We have never decided whether a defective § 23-110 hearing entitles the movant to a subsequent hearing to remedy the defect. We have no doubt, however, that the court in Vaughn did not contemplate that resolution of the earlier motion would bar a subsequent challenge if the initial proceeding was flawed in the manner presented here. Vaughn, supra, 600 A.2d at 97 ("Controlling weight may be given to the denial of a prior application for collateral relief . . . unless the ends of Justice require that the claim be considered anew.") (citations omitted); See also Olevsky v. District of Columbia, 548 A.2d 78, 80 (D.C. 1988). Olevsky challenged his convictions for several minor misdemeanor offenses, which did not result in incarceration, on the ground that he was improperly denied the opportunity to request representation by counsel. See D.C. Code § 11-2602. We observed that the trial Judge ignored his "obligation to recognize that he had a discretionary right to appoint counsel for Olevsky and to exercise that discretion in an informed and meaningful manner," and held that where an indigent defendant was deprived of his right to have counsel appointed, absent a valid waiver, his conviction must be reversed. Id. at 83 (citation omitted).

As we said above, under the circumstances, Brown was entitled to have counsel appointed to represent him in pursuing the first motion. There is nothing in the record, however, showing that Brown was either informed of his right to counsel or that he waived that right. The result was that Brown was denied his statutory right to be represented by counsel during the hearing on the first motion. For that reason we conclude that the first hearing was a nullity and may not serve as a bar to a successive § 23-110 petition. See Batanic v. I.N.S., 12 F.3d 662, 667 (7th Cir. 1993) (when party is deprived of right to counsel, a new hearing with counsel is required); United States v. Robinson, 502 F.2d 894, 896 (7th Cir. 1974) ("When no lawyer appears to represent the defendant, and his request for legal representation is wholly denied, the proceedings are tainted from their roots.") (citing Glasser v. United States, 315 U.S. 60, 76, 86 L. Ed. 680, 62 S. Ct. 457 (1942)); United States v. Watson, 496 F.2d 1125, 1129-30 (4th Cir. 1973) (only new trial can cure denial of statutory right to be represented by two attorneys when only one was appointed). In short, we read Vaughn to hold that where a movant is without legal counsel in the earlier proceeding, under circumstances where he was entitled to have counsel appointed, "the ends of Justice require that the claim be considered anew." Vaughn, 600 A.2d at 97.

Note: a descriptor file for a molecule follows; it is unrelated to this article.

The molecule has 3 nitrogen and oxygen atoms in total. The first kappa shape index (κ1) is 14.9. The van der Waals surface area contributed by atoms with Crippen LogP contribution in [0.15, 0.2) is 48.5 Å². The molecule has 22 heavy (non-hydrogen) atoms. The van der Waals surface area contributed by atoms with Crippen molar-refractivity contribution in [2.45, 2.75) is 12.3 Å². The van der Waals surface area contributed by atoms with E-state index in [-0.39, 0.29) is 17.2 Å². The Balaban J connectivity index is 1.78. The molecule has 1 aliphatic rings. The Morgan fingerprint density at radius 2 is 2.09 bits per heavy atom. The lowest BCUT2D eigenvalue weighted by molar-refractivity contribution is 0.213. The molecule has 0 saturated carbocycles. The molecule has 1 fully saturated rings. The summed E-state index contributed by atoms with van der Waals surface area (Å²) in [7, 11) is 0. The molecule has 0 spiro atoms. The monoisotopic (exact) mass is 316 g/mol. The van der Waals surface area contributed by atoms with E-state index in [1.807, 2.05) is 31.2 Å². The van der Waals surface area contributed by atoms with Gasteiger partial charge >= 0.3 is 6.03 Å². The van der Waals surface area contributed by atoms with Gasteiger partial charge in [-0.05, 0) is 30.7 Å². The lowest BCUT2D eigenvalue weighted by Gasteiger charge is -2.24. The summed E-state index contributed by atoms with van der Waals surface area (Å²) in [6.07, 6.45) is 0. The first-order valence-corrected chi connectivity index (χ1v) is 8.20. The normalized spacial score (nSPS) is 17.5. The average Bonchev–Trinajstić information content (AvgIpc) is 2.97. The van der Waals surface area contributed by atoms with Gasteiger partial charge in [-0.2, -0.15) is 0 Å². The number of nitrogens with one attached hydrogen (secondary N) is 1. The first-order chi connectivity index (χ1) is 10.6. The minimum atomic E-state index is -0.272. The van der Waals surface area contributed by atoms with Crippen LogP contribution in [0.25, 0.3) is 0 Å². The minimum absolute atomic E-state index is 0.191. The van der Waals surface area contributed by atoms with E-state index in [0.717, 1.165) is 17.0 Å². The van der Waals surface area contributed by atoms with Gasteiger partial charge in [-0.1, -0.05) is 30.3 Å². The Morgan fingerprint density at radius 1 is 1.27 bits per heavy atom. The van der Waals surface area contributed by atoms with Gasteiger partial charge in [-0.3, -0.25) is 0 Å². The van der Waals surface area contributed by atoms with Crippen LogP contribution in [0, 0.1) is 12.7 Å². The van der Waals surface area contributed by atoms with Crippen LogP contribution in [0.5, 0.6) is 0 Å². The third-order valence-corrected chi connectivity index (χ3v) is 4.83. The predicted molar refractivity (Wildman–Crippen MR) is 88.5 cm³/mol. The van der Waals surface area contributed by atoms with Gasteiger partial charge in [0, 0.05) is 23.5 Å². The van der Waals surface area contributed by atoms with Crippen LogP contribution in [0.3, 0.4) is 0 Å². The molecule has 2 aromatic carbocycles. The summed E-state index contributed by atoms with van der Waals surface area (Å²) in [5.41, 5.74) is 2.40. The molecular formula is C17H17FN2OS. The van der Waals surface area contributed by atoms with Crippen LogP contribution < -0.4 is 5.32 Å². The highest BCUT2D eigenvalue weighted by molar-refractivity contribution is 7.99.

We are buttressed in our view by the cases decided in the wake of Gideon v. Wainwright, 372 U.S. 335, 9 L. Ed. 2d 799, 83 S. Ct. 792 (1963), which held that a felony conviction imposed upon a defendant not represented by counsel, without a valid waiver, was constitutionally infirm and must be vacated. *fn7 In Burgett, supra, the Supreme Court held that a state could not use a conviction invalid under Gideon to enhance punishment under its recidivist statute; and, in Loper v. Beto, 405 U.S. 473, 483, 31 L. Ed. 2d 374, 92 S. Ct. 1014 (1972), the Court held that such a conviction may not be used to impeach credibility as a witness in a subsequent trial. See also Gilday v. Scafati, 428 F.2d 1027, 1029 (5th Cir. 1970) ("The absence of counsel [in the prior trial] impairs the reliability of such convictions just as much as when used to impeach as when used as direct proof of guilt"). Brown challenges the validity of the hearing on his first motion, contending that because the first proceeding was infirm, it may not be used as a "successive petition bar" against having the same contention heard anew. We agree, and, accordingly, we reverse the order of the trial court denying Brown's motion and remand the case to the trial court for an evidentiary hearing on the issues raised in the motion and the appointment of counsel.

Reversed and ...